Variety is one of the major nutrition recommendations I make as a dietitian. In today's day in age when most of our foods are made from the same 8 or so ingredients, it's a good idea to try incorporating some variety. And sure, it's not ideal to eat pastries, pizza and hamburgers every day, but it's also not good to limit your food choices to sweet potato, chicken and broccoli. We need to mix it up, expand our taste buds, vary the nutrients we're getting. This can be hard when you insist on limiting your food choices to a few "healthy" items or when you cook all the same meals all the time. Not having a kitchen and eating a lot of what other people fix for me, has allowed me to get out of my own nutrition rut and start cooking with more foods. Foods like peas and corn and green beans (very basic veggies) that I haven't cooked with in forever, because who knows why, I just got in a rut.
Lesson 3: You can make a meal with what you have on hand if you're open minded enough. PLUS, it might just be awesome!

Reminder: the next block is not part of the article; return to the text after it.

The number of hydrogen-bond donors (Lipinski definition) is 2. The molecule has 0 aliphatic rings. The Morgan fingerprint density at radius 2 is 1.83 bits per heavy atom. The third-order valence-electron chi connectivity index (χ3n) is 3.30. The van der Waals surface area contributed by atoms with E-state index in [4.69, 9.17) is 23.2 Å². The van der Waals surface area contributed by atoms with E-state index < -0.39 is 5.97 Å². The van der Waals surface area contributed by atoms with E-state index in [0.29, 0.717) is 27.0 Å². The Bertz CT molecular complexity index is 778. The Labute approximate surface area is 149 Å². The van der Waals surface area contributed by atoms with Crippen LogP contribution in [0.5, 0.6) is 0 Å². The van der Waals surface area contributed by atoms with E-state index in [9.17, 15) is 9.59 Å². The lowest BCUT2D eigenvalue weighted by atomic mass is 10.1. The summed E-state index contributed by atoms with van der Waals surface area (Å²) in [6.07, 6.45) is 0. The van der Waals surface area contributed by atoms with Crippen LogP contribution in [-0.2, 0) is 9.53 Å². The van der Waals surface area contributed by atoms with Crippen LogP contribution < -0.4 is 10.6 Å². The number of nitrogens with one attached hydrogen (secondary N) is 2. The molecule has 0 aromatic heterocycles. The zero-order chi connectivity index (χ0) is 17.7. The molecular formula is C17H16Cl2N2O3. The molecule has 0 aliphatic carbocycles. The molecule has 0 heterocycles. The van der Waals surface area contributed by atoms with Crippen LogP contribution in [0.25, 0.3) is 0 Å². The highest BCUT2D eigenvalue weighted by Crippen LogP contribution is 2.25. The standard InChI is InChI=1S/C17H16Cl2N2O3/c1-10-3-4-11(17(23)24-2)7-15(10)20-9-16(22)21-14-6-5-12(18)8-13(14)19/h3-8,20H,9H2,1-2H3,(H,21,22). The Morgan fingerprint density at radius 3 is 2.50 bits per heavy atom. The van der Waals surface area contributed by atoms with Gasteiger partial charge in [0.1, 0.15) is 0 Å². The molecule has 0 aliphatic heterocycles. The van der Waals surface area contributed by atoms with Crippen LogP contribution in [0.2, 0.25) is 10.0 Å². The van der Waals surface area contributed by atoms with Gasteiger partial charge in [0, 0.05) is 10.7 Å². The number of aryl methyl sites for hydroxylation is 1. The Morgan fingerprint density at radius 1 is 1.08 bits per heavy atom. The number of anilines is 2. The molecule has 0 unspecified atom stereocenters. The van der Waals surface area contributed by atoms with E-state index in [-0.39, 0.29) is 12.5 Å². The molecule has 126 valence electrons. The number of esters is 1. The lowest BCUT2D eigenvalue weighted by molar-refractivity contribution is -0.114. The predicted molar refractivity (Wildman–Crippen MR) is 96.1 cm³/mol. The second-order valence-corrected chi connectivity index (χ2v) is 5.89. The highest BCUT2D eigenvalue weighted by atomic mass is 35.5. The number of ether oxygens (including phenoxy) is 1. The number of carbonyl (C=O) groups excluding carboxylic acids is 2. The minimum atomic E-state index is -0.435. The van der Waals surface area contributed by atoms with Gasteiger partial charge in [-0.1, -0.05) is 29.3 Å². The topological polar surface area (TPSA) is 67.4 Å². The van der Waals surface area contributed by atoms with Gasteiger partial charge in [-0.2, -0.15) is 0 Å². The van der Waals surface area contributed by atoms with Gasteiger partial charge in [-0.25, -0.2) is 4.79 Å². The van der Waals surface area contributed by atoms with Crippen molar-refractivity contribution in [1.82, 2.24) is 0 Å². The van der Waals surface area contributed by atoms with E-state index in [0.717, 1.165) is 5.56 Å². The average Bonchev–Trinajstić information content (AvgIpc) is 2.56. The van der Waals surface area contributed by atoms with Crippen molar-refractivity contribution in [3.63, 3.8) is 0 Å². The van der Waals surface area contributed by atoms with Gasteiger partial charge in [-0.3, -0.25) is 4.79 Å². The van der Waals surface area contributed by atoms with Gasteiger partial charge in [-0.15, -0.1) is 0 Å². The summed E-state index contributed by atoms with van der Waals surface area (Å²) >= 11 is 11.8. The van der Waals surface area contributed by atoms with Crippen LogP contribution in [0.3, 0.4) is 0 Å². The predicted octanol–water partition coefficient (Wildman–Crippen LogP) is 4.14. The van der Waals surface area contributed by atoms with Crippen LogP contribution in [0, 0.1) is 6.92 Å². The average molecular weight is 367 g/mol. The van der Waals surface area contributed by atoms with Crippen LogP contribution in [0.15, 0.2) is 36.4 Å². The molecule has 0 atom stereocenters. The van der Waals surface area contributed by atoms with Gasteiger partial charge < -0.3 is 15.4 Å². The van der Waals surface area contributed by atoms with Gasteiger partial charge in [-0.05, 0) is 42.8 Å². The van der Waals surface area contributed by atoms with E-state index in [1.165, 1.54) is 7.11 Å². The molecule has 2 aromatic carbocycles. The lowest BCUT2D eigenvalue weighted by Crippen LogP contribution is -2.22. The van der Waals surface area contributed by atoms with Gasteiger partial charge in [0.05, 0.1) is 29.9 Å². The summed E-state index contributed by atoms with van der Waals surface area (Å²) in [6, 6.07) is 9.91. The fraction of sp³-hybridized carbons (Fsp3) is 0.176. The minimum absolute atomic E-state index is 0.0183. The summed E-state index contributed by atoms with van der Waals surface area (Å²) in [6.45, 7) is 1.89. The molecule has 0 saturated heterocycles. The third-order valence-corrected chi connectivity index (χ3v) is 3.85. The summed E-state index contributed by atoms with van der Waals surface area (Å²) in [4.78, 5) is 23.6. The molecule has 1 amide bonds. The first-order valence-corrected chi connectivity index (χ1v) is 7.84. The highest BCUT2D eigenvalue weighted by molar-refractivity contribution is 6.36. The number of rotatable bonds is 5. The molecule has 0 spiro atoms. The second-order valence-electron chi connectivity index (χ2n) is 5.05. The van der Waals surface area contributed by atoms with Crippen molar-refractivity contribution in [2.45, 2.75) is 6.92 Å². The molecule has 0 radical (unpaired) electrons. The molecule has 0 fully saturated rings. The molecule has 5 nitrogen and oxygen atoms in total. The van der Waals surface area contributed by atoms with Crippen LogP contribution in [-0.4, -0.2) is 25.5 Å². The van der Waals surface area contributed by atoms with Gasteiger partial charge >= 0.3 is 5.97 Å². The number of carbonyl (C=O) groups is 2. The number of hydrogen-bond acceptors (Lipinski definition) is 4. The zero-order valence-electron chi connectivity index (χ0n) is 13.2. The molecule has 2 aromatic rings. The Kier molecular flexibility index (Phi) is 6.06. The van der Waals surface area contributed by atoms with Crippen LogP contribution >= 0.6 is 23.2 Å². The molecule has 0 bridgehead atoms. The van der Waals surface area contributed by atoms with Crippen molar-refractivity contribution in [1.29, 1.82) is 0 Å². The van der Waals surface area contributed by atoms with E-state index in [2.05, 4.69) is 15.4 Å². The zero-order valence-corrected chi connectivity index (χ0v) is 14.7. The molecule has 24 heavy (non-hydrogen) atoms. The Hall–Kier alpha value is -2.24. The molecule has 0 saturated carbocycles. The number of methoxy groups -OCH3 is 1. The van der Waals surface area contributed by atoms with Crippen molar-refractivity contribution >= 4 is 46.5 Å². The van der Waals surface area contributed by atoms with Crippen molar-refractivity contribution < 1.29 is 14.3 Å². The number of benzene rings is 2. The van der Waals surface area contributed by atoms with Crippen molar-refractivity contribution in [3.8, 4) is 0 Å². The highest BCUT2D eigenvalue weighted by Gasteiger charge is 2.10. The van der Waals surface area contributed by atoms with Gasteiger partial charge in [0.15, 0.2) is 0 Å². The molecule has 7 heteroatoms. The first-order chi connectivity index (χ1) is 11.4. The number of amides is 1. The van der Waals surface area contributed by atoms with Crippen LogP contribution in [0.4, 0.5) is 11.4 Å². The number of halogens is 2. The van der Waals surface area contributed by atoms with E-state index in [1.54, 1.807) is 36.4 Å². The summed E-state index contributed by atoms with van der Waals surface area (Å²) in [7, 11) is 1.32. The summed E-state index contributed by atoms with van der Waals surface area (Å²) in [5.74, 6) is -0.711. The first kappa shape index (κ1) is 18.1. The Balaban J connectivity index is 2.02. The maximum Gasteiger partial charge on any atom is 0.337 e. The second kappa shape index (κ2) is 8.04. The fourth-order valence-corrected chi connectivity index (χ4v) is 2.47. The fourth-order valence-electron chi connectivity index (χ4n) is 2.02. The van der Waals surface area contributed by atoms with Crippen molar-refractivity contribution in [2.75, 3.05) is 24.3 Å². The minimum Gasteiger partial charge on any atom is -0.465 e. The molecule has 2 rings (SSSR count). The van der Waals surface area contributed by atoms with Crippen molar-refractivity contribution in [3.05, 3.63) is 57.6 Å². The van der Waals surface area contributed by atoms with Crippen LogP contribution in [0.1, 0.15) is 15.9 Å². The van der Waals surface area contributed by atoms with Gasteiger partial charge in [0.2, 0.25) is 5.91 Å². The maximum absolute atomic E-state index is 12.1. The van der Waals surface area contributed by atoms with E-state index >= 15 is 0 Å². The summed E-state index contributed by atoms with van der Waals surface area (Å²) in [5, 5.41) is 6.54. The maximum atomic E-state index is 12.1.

If you know how to put together a balanced meal (carb + protein + fat + fiber), you've spent some time learning very basic cooking techniques (roasting veggies, making rice, cooking meat etc.) and you've eaten enough meals to get an idea of what tastes good (hopefully all of us!), then most of the time you can scour the house and find something to make. When it turns out surprisingly delicious, you'll feel like a superstar, further building your trust in yourself and in food. When it doesn't turn out -- it's okay. You likely get to have another eating experience within a few hours.
Lesson 4: Every meal doesn't have to be elaborate and top-chef worthy.
Speaking of eating experiences, we have a lot of them before we die, like thousands and thousands. And every meal does not need to be top-chef quality. I think when we're in a diet mindset or when we are under-fueled, we become fixated on our next meal. Our brain does this in order to protect us and make sure we meet our nutrient needs. The result is that when we're on a diet or purposefully restricting food it feels as if every single eating experience needs to be amazing and full of pleasure, because to the dieting brain, there might not be another eating experience soon enough. On the flip side, when we are well fed and at peace with food, every meal doesn't have to be v. delicious. It just needs to fuel us and help us feel good. If we want something delicious, our brain knows that they'll be a next meal, very soon.